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Teaching Colombia's young to survive war

24 august 2011, 12:23
Children at this elementary school in Colombia play at being moles burrowed beneath their desks -- a deadly serious game as it could save their lives if they need to crouch for cover, AFP reports.

Kids here are never far from the frontline of a decades-long rebel and drugs war, so emergency preparedness classes center not on responding to an earthquake or avalanche, but on how to survive if caught up in conflict.

"In the case of bombing, we shelter like moles under our desks," explained teacher Giovanni Munoz. "If there are gunshots, we quickly cross the corridor like ducks."

Toribio, population of just 30,000 inhabitants, is a predominately indigenous town in the southwestern department of Cauca.

The town is on the country's red list of localities under particular threat from the conflict with the rebels.

For nearly five decades, leftist guerrillas from the Revolutionary Armed Forces of Colombia (FARC) have waged an insurgency here that has claimed tens of thousands of lives, including many innocents caught in the crossfire.

Colombia is the world's largest producer of cocaine with 350 tonnes exported in 2010, according to UN figures -- an illegal drugs trade that fuels the rebel-led war.

FARC have historically sheltered deep in Colombia's impenetrable rainforests but are increasingly beginning to make their way out into more open territory, putting civilians at greater risk.

Last year, 282 people were kidnapped in the South American country -- a 32 percent increase compared to 2009.

Civilians who find themselves in the wrong place at the wrong time often get caught up in attacks or become victims of exploding landmines, problems that have plagued Toribio.

Mayor Carlos Banguero said his small town suffered 76 attacks in 2008, 45 in 2009 and, after a relative lull in 2010, the number of attacks is creeping up again.

On July 9, an explosives laden bus blew up in the center of town, killing five people and injuring hundreds more.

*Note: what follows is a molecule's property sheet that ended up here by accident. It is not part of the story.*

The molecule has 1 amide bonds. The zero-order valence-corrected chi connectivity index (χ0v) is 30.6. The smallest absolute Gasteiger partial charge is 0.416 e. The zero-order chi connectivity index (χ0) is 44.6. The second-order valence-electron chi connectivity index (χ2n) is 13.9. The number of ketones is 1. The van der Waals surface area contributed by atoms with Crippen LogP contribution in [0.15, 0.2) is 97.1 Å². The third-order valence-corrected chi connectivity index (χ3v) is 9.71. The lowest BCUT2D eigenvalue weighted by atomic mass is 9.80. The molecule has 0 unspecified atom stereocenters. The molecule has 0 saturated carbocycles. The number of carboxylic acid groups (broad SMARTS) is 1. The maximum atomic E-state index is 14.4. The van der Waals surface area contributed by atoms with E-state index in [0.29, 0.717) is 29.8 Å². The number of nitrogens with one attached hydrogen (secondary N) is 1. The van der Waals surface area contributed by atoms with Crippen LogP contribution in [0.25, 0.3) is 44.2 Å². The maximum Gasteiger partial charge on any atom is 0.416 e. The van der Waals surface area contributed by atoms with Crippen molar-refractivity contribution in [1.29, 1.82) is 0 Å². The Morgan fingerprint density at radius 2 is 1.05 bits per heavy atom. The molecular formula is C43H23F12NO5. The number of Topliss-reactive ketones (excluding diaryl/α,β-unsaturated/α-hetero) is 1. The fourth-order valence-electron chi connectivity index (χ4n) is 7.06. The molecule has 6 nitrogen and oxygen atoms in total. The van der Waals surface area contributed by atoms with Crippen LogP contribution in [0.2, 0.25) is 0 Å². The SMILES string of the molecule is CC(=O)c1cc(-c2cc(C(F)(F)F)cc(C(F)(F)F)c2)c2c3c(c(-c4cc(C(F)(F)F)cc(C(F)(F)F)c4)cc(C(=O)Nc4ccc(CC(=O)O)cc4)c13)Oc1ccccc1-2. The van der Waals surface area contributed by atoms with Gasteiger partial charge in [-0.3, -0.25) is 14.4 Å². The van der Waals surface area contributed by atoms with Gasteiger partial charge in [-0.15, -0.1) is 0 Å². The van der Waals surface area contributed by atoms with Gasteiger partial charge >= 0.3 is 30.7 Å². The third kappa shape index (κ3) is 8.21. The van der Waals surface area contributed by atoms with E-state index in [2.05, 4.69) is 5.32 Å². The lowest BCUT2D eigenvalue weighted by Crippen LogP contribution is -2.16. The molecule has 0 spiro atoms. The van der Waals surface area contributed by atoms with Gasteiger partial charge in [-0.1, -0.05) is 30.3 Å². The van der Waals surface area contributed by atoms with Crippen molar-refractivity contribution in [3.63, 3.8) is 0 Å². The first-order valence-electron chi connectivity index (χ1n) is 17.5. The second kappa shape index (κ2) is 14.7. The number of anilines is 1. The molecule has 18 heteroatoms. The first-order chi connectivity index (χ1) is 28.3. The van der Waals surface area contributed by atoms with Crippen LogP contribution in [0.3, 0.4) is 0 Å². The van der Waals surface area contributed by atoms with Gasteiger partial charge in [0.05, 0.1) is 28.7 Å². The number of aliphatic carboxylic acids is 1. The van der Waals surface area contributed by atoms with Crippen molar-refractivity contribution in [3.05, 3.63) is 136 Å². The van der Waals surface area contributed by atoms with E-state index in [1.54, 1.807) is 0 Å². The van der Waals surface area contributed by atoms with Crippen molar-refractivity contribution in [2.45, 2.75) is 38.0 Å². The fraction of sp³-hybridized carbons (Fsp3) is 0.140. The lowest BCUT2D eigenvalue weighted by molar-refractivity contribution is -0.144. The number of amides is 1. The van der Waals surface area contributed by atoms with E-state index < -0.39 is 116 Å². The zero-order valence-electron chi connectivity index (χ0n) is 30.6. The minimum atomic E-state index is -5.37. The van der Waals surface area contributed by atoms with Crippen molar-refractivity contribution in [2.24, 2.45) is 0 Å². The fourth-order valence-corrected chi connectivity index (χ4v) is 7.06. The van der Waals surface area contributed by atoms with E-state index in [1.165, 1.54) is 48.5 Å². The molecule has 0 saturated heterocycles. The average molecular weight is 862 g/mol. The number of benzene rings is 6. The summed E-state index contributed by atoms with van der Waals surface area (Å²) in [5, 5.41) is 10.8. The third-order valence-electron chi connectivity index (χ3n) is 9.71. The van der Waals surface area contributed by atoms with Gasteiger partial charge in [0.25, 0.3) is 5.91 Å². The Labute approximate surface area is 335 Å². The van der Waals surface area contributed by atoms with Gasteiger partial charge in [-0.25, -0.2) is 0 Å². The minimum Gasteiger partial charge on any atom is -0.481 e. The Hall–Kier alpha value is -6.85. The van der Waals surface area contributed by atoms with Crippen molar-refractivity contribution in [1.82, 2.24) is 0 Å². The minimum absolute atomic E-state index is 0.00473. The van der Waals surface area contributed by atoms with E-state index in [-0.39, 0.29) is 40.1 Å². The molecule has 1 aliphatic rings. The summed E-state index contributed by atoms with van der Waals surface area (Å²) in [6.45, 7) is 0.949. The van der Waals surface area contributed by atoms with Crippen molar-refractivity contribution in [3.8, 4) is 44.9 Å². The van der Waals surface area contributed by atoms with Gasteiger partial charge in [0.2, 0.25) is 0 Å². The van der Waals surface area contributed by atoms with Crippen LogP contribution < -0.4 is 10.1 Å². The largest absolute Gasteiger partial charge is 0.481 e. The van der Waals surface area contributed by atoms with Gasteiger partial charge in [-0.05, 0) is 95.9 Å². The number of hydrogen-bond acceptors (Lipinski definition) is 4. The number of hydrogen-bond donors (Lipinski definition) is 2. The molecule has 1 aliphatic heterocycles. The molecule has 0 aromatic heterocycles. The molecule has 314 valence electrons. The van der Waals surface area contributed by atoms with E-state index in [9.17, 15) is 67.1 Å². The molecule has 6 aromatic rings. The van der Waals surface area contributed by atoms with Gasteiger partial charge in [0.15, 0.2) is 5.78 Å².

-- 'Express their feelings' --

There have been four subsequent confrontations in the region between rebel fighters and police or soldiers.

The school, with about 600 students, seems particularly vulnerable as it is situated next to Toribio's police station.

The de facto bunker is a popular target for the rebels, who have been known to take aim at it from the surrounding hillside, even in broad daylight.

When the shooting dies down the teachers do their best to calm the shattered nerves of their young students.

"After the gunfire ends they don't pay attention to their school work any longer -- they just want to talk about what happened," said principal Maria Helena Santacruz.

Pupils are taught methods to reduce stress. One sees them lie on their backs like starfish, arms and legs apart, trying to relax.

Santacruz has even had a native healer visit to help reduce fear and tension at the school, where absenteeism has soared as a result of the perennial violence.

Art, she said, is another way to help the children get their fears and anxieties off their chests.

"We get them to draw so that they have an outlet and are able to express their feelings."

Santacruz displays one particularly poignant artwork by 10-year old Victor Hugo Gomilla, whose home was demolished in a recent bomb attack that tore off his father's arm.

The child was able to utter a few halting words about his sketch.

"They destroyed our houses, they destroyed everything," the boy murmured without raising his gaze. "There were a lot of people who died."

By Ibar Aibar and Luis Robayo

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